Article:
The Mekong River is the largest river in Southeast Asia, with a length of 4,350 km flowing through six countries: China, Myanmar, Thailand, Lao PDR, Cambodia, and Vietnam. The Mekong River Basin (MRB) incorporates a large area and can be defined by seven physiographic regions: Tibetan Plateau, Three Rivers Area, Lancang Basin, Northern Highlands, Khorat Plateau, Tonle Sap Basin, and the Mekong Delta. The Tibetan Plateau, Three Rivers Area and Lancang Basin form the Upper Mekong Basin while the Northern Highlands, Khorat Plateau, Tonle Sap Basin and Mekong Delta make up the Lower Mekong Basin. Laos is in the Lower River Basin, which has a catchment of 25% of the MRB—approximately 202,000 km2 of water. The region of Laos contains 35% of Mekong's total inflows.
The Lower Mekong Basin provides a wide range of benefits: drinking water, freshwater food supplies, biodiversity hotspots, agricultural irrigation, transport, and industrial uses (such as hydropower development). The Tonle Sap region of Cambodia, the largest freshwater lake in Southeast Asia, is critical for food security as it provides areas for agriculture and aquaculture in the surrounding wetlands and flooded forests. This region is the center of Cambodia's fishing industry and rice fields on which 40% of the population depend. Additionally, the Tonle Sap region consists of a variety of habitats and biomes, resulting in an area of biodiversity. Another region of the Lower Mekong Basin is the Mekong delta, a resource vital to Vietnam's rice production.
The construction of dams in the Mekong Basin greatly impact fish migration and local fisheries. Generally, the development of a hydropower dam results in altered flow patterns and creates a large physical barrier, thus disrupting the fish and their breeding habitats within the river. This is particularly impactful in the Mekong as 40-70% of fish catch is from migrating species, where most hunted fish can potentially fail to reach historic fishing areas with dams impeding upstream migration. Looking at a 2008 study of Hydropower dams in the Lower Mekong Basin, planned dams will have a major impact on fisheries and "disrupt upstream migration of economically and biologically important species". Additionally, the downstream drift of fish eggs that sustain lower fisheries will be blocked by the construction of dams. Trying to apply modern solutions to fish passage can partially mitigate the impact; however, the scale of fish migration on the Mekong stream involves over 50 different species which current methods cannot support. With the addition of more hydropower dams, local fisheries must adapt to different flow conditions and be prepared for unexpected floods with the potential to wash away assets.
With Laos planning over 50 dams on the Mekong and its tributaries, the physical barrier of hydropower dams disturbs natural sediment flow downstream. This barrier can cause water levels to rise and creates a trap for sediment behind walls. Investigations note 26,400 tons of nutrient is sent into the Mekong floodplains per year through sediment loads. With dams in place, the floodplains and agricultural lands that are reliant on a certain level of sediment will be deprived. A report by the International Center for Environmental Management suggest, "current nutrient load will be reduced by seventy-five percent by 2030" if all proposed dams are built. A block to nutrient-carrying sediment sets off a chain reaction that will inevitability impact all nations downstream, lowering food security and putting millions of livelihoods at risk.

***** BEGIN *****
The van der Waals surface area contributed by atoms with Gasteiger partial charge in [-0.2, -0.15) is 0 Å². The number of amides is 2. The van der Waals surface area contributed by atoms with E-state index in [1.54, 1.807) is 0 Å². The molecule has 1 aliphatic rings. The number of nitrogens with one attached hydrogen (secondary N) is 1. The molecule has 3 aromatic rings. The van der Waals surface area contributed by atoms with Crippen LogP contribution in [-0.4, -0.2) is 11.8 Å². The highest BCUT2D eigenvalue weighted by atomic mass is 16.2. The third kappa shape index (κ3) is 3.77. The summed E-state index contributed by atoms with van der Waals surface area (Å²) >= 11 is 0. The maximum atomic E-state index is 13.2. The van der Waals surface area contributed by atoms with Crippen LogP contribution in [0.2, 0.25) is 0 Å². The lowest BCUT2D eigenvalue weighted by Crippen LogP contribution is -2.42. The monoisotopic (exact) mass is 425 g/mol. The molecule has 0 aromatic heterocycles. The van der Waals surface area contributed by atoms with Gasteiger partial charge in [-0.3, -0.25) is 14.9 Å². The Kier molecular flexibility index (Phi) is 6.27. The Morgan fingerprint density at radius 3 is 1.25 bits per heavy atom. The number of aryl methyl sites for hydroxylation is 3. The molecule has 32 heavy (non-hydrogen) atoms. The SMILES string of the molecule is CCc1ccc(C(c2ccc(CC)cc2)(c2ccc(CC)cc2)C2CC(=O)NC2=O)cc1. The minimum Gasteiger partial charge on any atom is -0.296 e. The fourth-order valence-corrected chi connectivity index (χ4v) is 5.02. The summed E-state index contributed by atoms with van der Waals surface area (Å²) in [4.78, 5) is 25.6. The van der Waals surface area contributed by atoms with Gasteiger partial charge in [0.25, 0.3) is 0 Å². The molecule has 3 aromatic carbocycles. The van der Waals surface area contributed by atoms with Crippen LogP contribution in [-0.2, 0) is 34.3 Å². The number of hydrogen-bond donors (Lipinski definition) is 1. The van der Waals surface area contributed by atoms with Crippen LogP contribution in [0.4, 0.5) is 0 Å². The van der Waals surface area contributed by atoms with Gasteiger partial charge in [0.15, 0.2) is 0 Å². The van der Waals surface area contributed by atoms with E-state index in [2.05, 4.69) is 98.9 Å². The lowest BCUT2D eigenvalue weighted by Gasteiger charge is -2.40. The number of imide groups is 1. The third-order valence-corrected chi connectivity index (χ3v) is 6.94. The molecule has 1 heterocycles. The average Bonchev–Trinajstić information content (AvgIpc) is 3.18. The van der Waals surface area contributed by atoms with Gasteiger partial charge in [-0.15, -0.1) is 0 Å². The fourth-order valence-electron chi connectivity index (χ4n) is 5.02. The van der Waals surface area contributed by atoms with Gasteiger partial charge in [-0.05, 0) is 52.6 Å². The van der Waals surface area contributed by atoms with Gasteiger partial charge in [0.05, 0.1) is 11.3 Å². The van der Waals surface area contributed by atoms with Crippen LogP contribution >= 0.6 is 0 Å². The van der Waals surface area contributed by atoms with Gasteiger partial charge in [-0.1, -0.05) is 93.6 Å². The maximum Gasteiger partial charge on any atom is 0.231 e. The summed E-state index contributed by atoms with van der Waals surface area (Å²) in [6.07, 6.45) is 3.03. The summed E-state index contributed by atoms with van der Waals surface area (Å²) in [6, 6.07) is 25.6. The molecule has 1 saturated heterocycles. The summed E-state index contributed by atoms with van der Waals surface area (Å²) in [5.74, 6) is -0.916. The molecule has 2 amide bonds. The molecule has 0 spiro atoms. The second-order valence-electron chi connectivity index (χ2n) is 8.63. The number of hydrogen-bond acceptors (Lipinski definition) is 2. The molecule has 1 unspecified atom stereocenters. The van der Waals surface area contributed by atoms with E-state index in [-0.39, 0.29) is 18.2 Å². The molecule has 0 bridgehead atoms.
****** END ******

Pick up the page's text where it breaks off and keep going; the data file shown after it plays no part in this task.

The continual development of Hydropower has positive effects such as flood control, irrigation, and river navigation; conversely, the development of Hydropower plants can negatively affect the 3 million Laotians relying on the Mekong for livelihood and food security. With dams blocking the migration of fish, many communities will experience a loss of fish population. Over the last few years, the development of hydropower dams have caused a 10-20% population loss while during a period of 2001–2003, the Thai-Lao border showcased a 50% catch decrease, greatly affecting local communities and their livelihood. With the hydrology of the Lower Mekong forcefully altered, agricultural lands will experience a new river regime—variability in its discharge—that can negatively affect farms. The most notable change for the population near the Mekong is the loss of agricultural land due to flooding from hydropower dams. Flooding can cause a loss of crop, productivity, livestock. With an increase of floods near agricultural land there can be a loss of nutrition, an input to the productivity of nearby agriculture.
The rural communities of a riparian country like Laos rely heavily on fishing for food security. Hydropower development affecting the migration of fish and productivity of fisheries are a great threat to food security. Local communities are not the ones impacted, a study done by the Mekong River Commission showcased, "Fisheries do not only benefit the people living next to the river or the floodplains, but all of the Lower Mekong Basin countries." Hydropower development indirectly impacts human development on many scales.
Power companies responsible for energy and electricity production in Laos include: Electricite du Laos, Glow Energy (a subsidiary of GDF Suez), Lao Holding State Enterprise and Nam Theun 2 Power Company, a consortium comprising French-owned EDF (40% ownership), Thai (35%) and Lao (25%) entities.